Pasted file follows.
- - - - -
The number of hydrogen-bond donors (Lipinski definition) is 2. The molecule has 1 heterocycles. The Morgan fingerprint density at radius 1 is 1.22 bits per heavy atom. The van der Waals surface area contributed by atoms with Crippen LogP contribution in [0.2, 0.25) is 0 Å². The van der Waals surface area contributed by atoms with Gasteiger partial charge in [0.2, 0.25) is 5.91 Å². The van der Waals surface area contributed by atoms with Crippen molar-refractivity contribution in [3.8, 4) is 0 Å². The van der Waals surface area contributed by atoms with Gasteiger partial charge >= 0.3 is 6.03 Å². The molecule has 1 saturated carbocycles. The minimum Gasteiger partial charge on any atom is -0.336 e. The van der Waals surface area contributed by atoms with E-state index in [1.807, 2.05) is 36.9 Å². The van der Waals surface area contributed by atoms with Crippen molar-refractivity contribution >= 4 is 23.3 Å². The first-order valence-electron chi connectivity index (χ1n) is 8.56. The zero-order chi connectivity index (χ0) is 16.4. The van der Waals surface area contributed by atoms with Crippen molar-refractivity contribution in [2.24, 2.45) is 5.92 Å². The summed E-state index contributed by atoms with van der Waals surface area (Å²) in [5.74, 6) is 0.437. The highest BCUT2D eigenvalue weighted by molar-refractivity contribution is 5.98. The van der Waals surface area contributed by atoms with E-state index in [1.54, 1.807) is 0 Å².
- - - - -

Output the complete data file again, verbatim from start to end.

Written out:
The number of hydrogen-bond donors (Lipinski definition) is 2. The molecule has 1 heterocycles. The Morgan fingerprint density at radius 1 is 1.22 bits per heavy atom. The van der Waals surface area contributed by atoms with Crippen LogP contribution in [0.2, 0.25) is 0 Å². The van der Waals surface area contributed by atoms with Gasteiger partial charge in [0.2, 0.25) is 5.91 Å². The van der Waals surface area contributed by atoms with Crippen molar-refractivity contribution in [3.8, 4) is 0 Å². The van der Waals surface area contributed by atoms with Gasteiger partial charge >= 0.3 is 6.03 Å². The molecule has 1 saturated carbocycles. The minimum Gasteiger partial charge on any atom is -0.336 e. The van der Waals surface area contributed by atoms with E-state index in [1.807, 2.05) is 36.9 Å². The van der Waals surface area contributed by atoms with Crippen molar-refractivity contribution >= 4 is 23.3 Å². The first-order valence-electron chi connectivity index (χ1n) is 8.56. The zero-order chi connectivity index (χ0) is 16.4. The van der Waals surface area contributed by atoms with Crippen molar-refractivity contribution in [2.24, 2.45) is 5.92 Å². The summed E-state index contributed by atoms with van der Waals surface area (Å²) in [5.74, 6) is 0.437. The highest BCUT2D eigenvalue weighted by molar-refractivity contribution is 5.98. The van der Waals surface area contributed by atoms with E-state index in [1.54, 1.807) is 0 Å².